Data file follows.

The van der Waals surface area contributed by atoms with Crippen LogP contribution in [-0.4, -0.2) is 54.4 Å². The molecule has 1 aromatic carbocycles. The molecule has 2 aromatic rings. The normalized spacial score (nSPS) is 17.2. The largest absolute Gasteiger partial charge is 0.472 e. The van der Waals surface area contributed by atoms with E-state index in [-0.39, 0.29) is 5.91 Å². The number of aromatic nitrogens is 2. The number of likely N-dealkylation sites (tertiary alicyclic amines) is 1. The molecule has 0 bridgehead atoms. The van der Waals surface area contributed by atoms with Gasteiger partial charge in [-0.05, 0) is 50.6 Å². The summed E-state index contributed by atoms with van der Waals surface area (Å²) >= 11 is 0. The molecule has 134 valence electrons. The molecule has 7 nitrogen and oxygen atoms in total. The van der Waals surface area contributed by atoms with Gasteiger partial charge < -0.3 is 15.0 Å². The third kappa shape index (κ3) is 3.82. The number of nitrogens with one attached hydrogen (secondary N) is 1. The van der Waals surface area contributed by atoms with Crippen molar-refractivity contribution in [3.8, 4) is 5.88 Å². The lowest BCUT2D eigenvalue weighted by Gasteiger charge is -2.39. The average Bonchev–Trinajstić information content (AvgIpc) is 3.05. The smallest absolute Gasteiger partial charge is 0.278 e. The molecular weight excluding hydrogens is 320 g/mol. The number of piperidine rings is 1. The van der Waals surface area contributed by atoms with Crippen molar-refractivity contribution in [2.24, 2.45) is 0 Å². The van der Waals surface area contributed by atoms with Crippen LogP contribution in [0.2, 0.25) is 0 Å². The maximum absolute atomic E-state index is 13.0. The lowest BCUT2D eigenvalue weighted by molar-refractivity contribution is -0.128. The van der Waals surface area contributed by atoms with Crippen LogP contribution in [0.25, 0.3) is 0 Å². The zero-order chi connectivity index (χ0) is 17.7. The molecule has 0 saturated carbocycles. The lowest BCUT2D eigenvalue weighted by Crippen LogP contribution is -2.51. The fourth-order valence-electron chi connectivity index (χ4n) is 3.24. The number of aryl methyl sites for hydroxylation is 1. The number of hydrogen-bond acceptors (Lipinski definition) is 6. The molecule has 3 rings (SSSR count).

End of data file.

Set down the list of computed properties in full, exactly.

The van der Waals surface area contributed by atoms with Crippen LogP contribution in [-0.4, -0.2) is 54.4 Å². The molecule has 1 aromatic carbocycles. The molecule has 2 aromatic rings. The normalized spacial score (nSPS) is 17.2. The largest absolute Gasteiger partial charge is 0.472 e. The van der Waals surface area contributed by atoms with E-state index in [-0.39, 0.29) is 5.91 Å². The number of aromatic nitrogens is 2. The number of likely N-dealkylation sites (tertiary alicyclic amines) is 1. The molecule has 0 bridgehead atoms. The van der Waals surface area contributed by atoms with Gasteiger partial charge in [-0.05, 0) is 50.6 Å². The summed E-state index contributed by atoms with van der Waals surface area (Å²) >= 11 is 0. The molecule has 134 valence electrons. The molecule has 7 nitrogen and oxygen atoms in total. The van der Waals surface area contributed by atoms with Gasteiger partial charge < -0.3 is 15.0 Å². The third kappa shape index (κ3) is 3.82. The number of nitrogens with one attached hydrogen (secondary N) is 1. The van der Waals surface area contributed by atoms with Crippen molar-refractivity contribution in [3.8, 4) is 5.88 Å². The lowest BCUT2D eigenvalue weighted by Gasteiger charge is -2.39. The average Bonchev–Trinajstić information content (AvgIpc) is 3.05. The smallest absolute Gasteiger partial charge is 0.278 e. The molecular weight excluding hydrogens is 320 g/mol. The number of piperidine rings is 1. The van der Waals surface area contributed by atoms with Crippen molar-refractivity contribution in [2.24, 2.45) is 0 Å². The van der Waals surface area contributed by atoms with Crippen LogP contribution in [0.2, 0.25) is 0 Å². The maximum absolute atomic E-state index is 13.0. The lowest BCUT2D eigenvalue weighted by molar-refractivity contribution is -0.128. The van der Waals surface area contributed by atoms with Crippen LogP contribution in [0.25, 0.3) is 0 Å². The zero-order chi connectivity index (χ0) is 17.7. The molecule has 0 saturated carbocycles. The lowest BCUT2D eigenvalue weighted by Crippen LogP contribution is -2.51. The fourth-order valence-electron chi connectivity index (χ4n) is 3.24. The number of aryl methyl sites for hydroxylation is 1. The number of hydrogen-bond acceptors (Lipinski definition) is 6. The molecule has 3 rings (SSSR count).